February 16, 2007


Peace is a gift we must work for

(Listen to this editorial being read)

In his 2007 World Day of Peace message, Pope Benedict XVI clearly follows the peace-making path established by his predecessors (including Benedict XV, who sought to end the First World War).

Citing support from sources as diverse as St. Augustine, St. Francis of Assisi, the Second Vatican Council, Pope John Paul II and Mahatma Gandhi, the Holy Father makes the case that peace is a gift we must work for.

“If it is true that peace between individuals and peoples—the ability to live together and to build relationships of justice and solidarity—calls for unfailing commitment on our part, it is also true, and indeed more so, that peace is a gift from God,” the Holy Father said.

Peace is a gift from God, the pope teaches, because it is rooted in the wonder of creation and the gift of life itself. Peace springs from the sacredness and dignity of human life. It is one of the inalienable rights given to us by God. It is also one of the sacred duties given by the Creator to the human persons he has named as stewards of all his gifts—material and spiritual.

Pope Benedict says that peace is “a task demanding of everyone a personal response consistent with God’s plan.”

The rulers of individual nations and leaders in the international community are entrusted with special responsibilities for safeguarding and defending peace on Earth.

But every human person has an important role to play in the search for peace. According to the Holy Father, “all peoples—within their respective cultures—can draw near to the greatest mystery, which is the mystery of God.”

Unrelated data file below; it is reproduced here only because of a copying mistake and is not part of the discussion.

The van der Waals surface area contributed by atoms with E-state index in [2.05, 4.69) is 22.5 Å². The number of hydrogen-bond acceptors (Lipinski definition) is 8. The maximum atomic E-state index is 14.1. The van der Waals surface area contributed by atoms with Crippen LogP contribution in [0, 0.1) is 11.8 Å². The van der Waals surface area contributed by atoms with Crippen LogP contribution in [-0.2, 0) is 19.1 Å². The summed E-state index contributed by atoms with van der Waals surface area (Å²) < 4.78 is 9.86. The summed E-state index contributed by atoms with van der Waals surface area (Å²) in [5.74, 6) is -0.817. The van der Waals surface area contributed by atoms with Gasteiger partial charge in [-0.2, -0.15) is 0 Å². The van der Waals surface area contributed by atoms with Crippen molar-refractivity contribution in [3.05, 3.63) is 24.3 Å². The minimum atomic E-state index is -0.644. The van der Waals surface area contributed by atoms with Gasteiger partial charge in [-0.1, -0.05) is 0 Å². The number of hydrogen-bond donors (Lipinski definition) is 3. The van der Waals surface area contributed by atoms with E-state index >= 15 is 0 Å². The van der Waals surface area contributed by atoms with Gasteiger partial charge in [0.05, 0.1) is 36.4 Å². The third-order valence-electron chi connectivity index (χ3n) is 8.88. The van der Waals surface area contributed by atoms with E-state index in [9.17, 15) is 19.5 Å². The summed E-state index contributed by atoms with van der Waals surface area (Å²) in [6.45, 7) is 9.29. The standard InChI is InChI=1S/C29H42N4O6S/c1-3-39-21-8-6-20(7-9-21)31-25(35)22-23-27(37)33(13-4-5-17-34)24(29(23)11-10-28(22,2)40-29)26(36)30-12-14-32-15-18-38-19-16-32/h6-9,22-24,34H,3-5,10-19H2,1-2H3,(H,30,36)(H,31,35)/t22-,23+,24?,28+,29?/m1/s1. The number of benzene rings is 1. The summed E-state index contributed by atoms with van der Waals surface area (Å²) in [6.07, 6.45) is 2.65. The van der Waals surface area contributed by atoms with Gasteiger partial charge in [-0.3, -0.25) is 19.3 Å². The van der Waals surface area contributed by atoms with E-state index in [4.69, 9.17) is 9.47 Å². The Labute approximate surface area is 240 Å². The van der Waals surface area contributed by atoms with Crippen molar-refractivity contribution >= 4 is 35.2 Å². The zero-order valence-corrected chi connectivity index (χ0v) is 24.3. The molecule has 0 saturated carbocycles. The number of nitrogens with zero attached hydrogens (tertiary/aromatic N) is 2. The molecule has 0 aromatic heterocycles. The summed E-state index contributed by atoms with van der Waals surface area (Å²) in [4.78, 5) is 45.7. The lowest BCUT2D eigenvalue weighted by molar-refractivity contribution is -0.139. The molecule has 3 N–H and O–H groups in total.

All who wish to be peacemakers must, first of all, work to achieve “a dialogue between the followers of different religions and between believers and nonbelievers,” which the pope says is the “great point of convergence” and the “fundamental presupposition for authentic peace.”

Pope Benedict insists: War is never the answer. War in God’s name is never acceptable! Peace is a gift from God that we must accept gratefully, nourish responsibly and share generously.

We are called to be stewards of peace and builders of a humane and just international community. This is the vision of God’s kingdom that we are challenged in a profound way to spread among all the peoples, nations and cultures of the Earth. It is the “great point of convergence” that the Holy Father says draws together all people of good will.

The challenge that is posed by Benedict XVI in his 2007 World Day of Peace message embraces everyone—individuals and nations, believers and nonbelievers alike.

“War always represents a failure for the international community and a grave loss for humanity,” the pope says. “When despite every effort, war does break out, at least the essential principles of humanity and the basic values of all civil coexistence must be safeguarded; norms of conduct must be established that limit the damage as far as possible and help to alleviate the suffering of civilians and of all the victims of conflicts.”

Quoting St. Augustine, the Holy Father says, “God created us without our aid; but he did not choose to save us without our aid.”

We are all responsible for taking care of and sharing the gift of peace. Let’s pray for peace—in our homes, our local communities, our nation and all regions of our world.

Let us work for justice and solidarity everywhere and for everyone. Let us thank God for the gift of his peace.

And let us never forget that this is a gift we must work for tirelessly as stewards of all God’s creation.

— Dan Conway

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